This paper investigates the physical and electrical properties of PVD HfN as a gate electrode material. HfN possesses midgap workfunction in (TaN)/HfN/SiO2/Si MOS structures. HfN shows excellent thermal stability (to up to 1000 C) on silicon oxide. The authors conclude that HfN is an ideal candidate for fully depleted SOI and/or symmetric double gate MOS device applications.

Electrical charqacterization of germaniu p-channel MOSFET’s
H. Shang, H. Okorn-Schmidt, J. Ott, P. Kozlowski, S. Steen, E.C. Jones, H.-S. P. Wong, W. Hanesch
IEEE Electron Device Lett. 24 (2003) 242

Compared to silicon, germanium offers a 2 times higher mobility for electrons and a four times higher mobility for holes. In order to use this effect in surface channel devices, one has to come up with a solution for the gate dielectric since Ge oxides are not stable. This paper reports on a Ge PMOSFET device with a 6 nm GeON and a 3 nm LTO gate dielectric and an Al gate electrode. The device has an excellent subthreshold slope of 82 mV/dec. The hole mobility is enhanced by about 40 % compared to the Si control.

“RF characterization of metal T-gate structure in fully-depleted SOI CMOS technology”
S. Lam, H. Wan, P. Su, P.W. Wyatt, C.L. Chen, A.M. Niknejad, C. Hu, P.K. Ko, M. Chan
IEEE Electron Device Lett. 24 (2003) 251

This paper investigates a structure recently proposed by C.L. Chen et al. (IEEE Electron. Device Lett. 23 (2002) 52). As expected, the metal T-gate structure gives a significant reduction in gate resistance. Because of this, the metal T-gate FD-SOI MOSFET achieves a higher fmax of 67 GHz as compared with 12.5 GHz in the silicided polysilicon gate counterpart. However, the metal T-gate FD-SOI MOSFET has a lower ft of 35 Ghz as compared with 44 GHz for the self-aligned polysilicon gate. The extracted parameters reveal that the T-gate structure results in an extra 40% and 80% increase in the parasitic capacitances and respectively. The increase of the gate capacitances (Cgs and Cgd) comprises generally two components, namely the overlap capacitance Covm, of the metal-gate-to-source–drain, and the lateral flux capacitance of the gate metal strip with the neighboring source-drain interconnects. Possible ways to optimize the performance of the device include the use of low-k dielectric structures as sidewall spacers to reduce the parasitic gate capacitances, the reduction of the width of the metal T-shaped head, and raised source / drains to reduce the series resistance.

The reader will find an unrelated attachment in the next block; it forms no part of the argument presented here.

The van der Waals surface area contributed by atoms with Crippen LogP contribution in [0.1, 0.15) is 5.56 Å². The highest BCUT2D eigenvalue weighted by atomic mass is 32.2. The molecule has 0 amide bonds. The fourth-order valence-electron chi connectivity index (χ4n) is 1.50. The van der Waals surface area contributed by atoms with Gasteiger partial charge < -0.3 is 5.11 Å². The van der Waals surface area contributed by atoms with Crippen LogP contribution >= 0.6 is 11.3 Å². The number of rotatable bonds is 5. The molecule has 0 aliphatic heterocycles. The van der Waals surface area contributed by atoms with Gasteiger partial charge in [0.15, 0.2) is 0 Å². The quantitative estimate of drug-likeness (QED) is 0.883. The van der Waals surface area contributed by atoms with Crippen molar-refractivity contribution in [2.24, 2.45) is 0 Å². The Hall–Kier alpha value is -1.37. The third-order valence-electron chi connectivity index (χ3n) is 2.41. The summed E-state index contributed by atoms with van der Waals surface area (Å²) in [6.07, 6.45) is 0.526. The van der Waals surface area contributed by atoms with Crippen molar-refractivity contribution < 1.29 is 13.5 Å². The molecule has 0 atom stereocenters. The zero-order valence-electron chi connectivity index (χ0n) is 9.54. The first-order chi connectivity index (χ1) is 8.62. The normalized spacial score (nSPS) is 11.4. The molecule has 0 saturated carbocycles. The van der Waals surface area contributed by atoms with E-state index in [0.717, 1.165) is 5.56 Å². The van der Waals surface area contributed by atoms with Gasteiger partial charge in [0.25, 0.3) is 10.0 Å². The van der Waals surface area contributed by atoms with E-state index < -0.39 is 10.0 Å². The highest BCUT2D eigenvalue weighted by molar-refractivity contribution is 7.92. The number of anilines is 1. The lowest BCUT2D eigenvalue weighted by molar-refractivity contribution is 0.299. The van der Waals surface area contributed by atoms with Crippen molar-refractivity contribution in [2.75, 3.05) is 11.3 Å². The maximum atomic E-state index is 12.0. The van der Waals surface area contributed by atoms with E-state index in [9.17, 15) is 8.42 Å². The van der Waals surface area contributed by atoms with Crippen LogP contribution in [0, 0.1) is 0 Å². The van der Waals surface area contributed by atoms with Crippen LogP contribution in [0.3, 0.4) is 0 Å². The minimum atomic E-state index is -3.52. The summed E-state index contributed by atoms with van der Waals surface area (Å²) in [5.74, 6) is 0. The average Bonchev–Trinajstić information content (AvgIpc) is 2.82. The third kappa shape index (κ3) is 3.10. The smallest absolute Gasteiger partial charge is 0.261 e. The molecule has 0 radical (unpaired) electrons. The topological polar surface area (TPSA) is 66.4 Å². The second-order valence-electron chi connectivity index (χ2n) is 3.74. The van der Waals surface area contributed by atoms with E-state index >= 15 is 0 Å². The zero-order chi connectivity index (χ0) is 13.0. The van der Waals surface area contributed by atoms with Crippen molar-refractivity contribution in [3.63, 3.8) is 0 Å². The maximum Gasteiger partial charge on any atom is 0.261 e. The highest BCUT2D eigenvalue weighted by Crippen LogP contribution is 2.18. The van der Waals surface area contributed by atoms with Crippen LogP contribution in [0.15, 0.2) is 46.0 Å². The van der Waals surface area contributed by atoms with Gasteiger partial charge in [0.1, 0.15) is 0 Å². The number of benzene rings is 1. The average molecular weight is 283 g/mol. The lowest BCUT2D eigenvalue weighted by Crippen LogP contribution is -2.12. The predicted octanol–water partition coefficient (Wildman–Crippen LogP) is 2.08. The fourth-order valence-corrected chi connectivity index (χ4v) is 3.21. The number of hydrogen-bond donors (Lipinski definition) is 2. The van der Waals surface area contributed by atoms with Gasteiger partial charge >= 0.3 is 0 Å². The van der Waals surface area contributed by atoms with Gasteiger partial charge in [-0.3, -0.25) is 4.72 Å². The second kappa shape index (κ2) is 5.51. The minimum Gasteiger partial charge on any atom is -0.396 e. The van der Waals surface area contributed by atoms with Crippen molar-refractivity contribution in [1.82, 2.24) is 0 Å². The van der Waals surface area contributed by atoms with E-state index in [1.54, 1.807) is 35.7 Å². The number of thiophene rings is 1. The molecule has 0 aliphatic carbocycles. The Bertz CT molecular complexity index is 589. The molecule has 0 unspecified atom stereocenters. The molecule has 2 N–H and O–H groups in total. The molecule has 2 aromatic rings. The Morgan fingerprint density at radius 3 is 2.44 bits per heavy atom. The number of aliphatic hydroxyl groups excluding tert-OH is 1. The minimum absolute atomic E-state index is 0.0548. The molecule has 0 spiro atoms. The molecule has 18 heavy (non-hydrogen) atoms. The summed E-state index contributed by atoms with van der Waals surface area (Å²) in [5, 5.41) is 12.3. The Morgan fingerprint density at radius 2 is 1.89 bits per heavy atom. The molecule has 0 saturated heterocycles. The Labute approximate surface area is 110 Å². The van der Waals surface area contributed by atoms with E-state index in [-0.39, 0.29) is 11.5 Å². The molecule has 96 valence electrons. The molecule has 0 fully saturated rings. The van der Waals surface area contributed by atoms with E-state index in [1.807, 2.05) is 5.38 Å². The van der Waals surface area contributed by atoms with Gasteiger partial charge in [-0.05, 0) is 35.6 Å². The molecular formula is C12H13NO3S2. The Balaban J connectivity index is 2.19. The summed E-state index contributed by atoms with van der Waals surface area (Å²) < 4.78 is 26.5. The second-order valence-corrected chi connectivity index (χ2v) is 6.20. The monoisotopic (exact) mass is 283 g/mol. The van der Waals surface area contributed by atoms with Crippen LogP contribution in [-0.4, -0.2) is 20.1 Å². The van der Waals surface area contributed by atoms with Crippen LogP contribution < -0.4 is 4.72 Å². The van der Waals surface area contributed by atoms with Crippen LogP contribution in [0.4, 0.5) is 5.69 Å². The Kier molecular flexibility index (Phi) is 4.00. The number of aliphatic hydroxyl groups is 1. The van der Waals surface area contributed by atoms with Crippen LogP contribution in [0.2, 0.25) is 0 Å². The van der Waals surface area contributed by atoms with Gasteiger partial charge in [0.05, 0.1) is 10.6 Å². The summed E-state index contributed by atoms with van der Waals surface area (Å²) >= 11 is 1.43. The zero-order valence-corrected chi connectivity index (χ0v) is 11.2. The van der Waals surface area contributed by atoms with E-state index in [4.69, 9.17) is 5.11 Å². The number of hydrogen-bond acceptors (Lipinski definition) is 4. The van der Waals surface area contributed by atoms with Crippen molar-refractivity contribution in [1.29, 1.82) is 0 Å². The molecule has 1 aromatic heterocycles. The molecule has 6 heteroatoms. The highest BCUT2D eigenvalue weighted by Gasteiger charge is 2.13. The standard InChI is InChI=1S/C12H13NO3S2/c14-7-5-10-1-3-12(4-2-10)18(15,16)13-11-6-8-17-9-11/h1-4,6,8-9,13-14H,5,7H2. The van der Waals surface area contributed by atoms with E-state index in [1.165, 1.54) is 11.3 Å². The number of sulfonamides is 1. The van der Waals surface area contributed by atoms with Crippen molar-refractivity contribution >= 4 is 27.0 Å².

High performance fully-depleted tri-gate CMOS transistors
B.S. Doyle, S. Datta, M. Doscy, S. Hareland, B. Jin, J. Kavalieros, T. Linton, A. Murthy, R. Rios, R. Chau
IEEE Electron Device Lett. 24 (2003) 263

Intel reports on a 60 nm fully depleted tri-gate CMOS transistors on SOI. In contrast to a FinFET transistor, which has two gates on the side of the Fin, the tri-gate transistor has an additional gate on the top. No halo implants were used for Vt adjustment, nor were any angled implants necessary to fabricate the devices. The physical gate oxide of the polysilicon gate was 15. Raised source / drains were used to reduce parasitic resistances. The transistors have a physical gate length Lg of 60 nm, a height TSi of 36 nm, and a width WSi of 55 nm. The width of the transistor Z equals (2*TSi + WSi). The transistors show near-ideal subthreshold gradient and excellent DIBL behavior, and have drive current characteristics greater than any non-planar devices reported so far, for correctly-targeted threshold voltages. The tri-gate devices also demonstrate full depletion at silicon body dimensions approximately 1.5-2 times greater than either single gate SOI or non-planar double-gate SOI for similar gate lengths, indicating that these devices are easier to fabricate using the conventional fabrication tools. Comparing tri-gate transistors to conventional bulk CMOS device at the same technology node, these non-planar devices are found to be competitive with similarly-sized bulk CMOS transistors. Furthermore, 3-D simulations of tri-gate transistors with transistor gate lengths down to 30 nm show that the 30 nm tri-gate device remains fully depleted, with near-ideal subthreshold swing and excellent short channel characteristics, suggesting that the tri-gate transistor could pose a viable alternative to bulk transistors in the near future. For device performance comparison see: